“Breast Cancer Has No Face”

Today marks two years since my younger sister’s passing due to cancer.  It’s not easier, as some assured me it would be.  Every day I think about her. Every day I fight tears and nail-spitting anger.  Every day I remind myself that this life is not all, that I have a “hope burning in my heart” to be reunited with my sister and other loved ones some day.

Last weekend, I did a bit of organizing and finally emptied some boxes of “nonessentials” from our move two and a half years ago.  As I emptied a box, here and there, I stumbled across something connected to my sister: an essay she wrote and sent for my review before submitting; a recipe for a smoothie she shared because I don’t like eating breakfast; an old journal with the plans we made for the book we were going to write together about her experiences; a prayer written in tears, pleading for her healing.

I found wrapped in lots of tissue the extras of the beautiful sun catchers she made for a women’s group I coordinated.  She’d made a similar one for all of us sisters for Christmas one year and since I liked it so much, she volunteered to make some for the group.

There is always something in a box or in a book or even on my cellphone or saved to my hard drive…these beautiful reminders of her life on earth.

There’s this precious angel saved in a text message.

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She sent this to me the night after she read my blog post that championed her “fighting like a girl” against the cancer monster.  She made the angel for a bulletin board in her middle school classroom, probably for Breast Cancer Awareness Month.  In the 10-25-12 text message she wrote, “My angel is missing her halo.” For me the missing halo has become a metaphor for Karlette as she walked this earth.  She was indeed an angel without a halo to many through her many selfless acts.

In her message she also wrote the title of this piece, “Breast Cancer Has No Face”–her socio-political statement about a disease that has no boundaries, no consideration for a person’s name, income, or status, and certainly no cure.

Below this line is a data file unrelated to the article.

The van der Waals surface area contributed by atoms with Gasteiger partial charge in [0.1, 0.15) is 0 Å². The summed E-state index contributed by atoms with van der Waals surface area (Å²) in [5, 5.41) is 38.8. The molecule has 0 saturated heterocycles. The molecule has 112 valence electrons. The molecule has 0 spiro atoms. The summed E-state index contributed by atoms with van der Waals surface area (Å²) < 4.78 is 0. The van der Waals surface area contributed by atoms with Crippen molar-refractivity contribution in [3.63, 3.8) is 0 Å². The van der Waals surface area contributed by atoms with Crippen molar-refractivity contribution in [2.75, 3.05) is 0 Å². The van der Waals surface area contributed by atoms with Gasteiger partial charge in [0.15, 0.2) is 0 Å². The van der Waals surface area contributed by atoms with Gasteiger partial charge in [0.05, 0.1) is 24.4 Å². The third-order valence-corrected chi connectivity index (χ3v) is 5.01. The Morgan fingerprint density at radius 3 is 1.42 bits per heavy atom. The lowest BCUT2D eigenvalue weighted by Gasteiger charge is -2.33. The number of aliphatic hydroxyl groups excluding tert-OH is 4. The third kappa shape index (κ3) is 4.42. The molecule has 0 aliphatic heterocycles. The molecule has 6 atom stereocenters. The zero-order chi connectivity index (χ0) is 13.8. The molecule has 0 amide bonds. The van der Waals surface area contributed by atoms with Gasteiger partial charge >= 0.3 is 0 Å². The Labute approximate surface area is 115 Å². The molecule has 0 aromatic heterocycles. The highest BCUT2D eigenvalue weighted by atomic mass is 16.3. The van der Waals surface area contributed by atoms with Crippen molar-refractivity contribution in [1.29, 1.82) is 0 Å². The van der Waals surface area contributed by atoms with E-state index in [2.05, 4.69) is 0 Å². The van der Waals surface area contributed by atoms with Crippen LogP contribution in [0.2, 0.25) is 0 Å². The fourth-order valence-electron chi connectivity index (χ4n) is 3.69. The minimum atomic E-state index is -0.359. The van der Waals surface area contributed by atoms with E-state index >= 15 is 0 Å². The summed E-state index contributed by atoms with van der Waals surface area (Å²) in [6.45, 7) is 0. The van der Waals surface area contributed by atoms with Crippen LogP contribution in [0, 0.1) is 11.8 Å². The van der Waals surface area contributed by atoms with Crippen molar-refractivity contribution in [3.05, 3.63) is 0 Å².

For me, its face is very real and it bears the eyes of my sister.

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6 Comments

  1. Easier? No – just – you will by now have found a way to deal with that gap. That does not make the gap go away.

    Reply
    • Thanks–I remember your sage advice and keep the beautiful card you sent near for the most difficult moments. Hugs to you.

      Reply
      • Hugs back. I have a younger sister, too – the only one of my siblings I am close to. I don’t know how I’d deal with it if she died. Her birthday is the 12th of March.

  2. Laurie

     /  March 12, 2015

    Makes me sad reading this post. My heart goes out to you…I lost my sister to cancer too. She has been gone for over eight years, she had just turned 50 three weeks before. It does get easier, with time. But the thoughts, the questions, the anger are always there. What I’ve learned is that time moves us a little bit away, each day, from those fresh moments. Then, one day you realize you are breathing again. That is when you will embrace the memories with a smile in your heart.
    Your pain is still pretty fresh and sounds like you and your sister were close. I am keeping you close to my heart…Love and hugs your way. ~Laurie

    Reply
    • Laurie, thanks for your kind words of comfort and hope and for reminding me that all of these emotions are all part of the process. Sending hugs to you too.

      Reply
  3. Reblogged this on iTEACH.

    Reply

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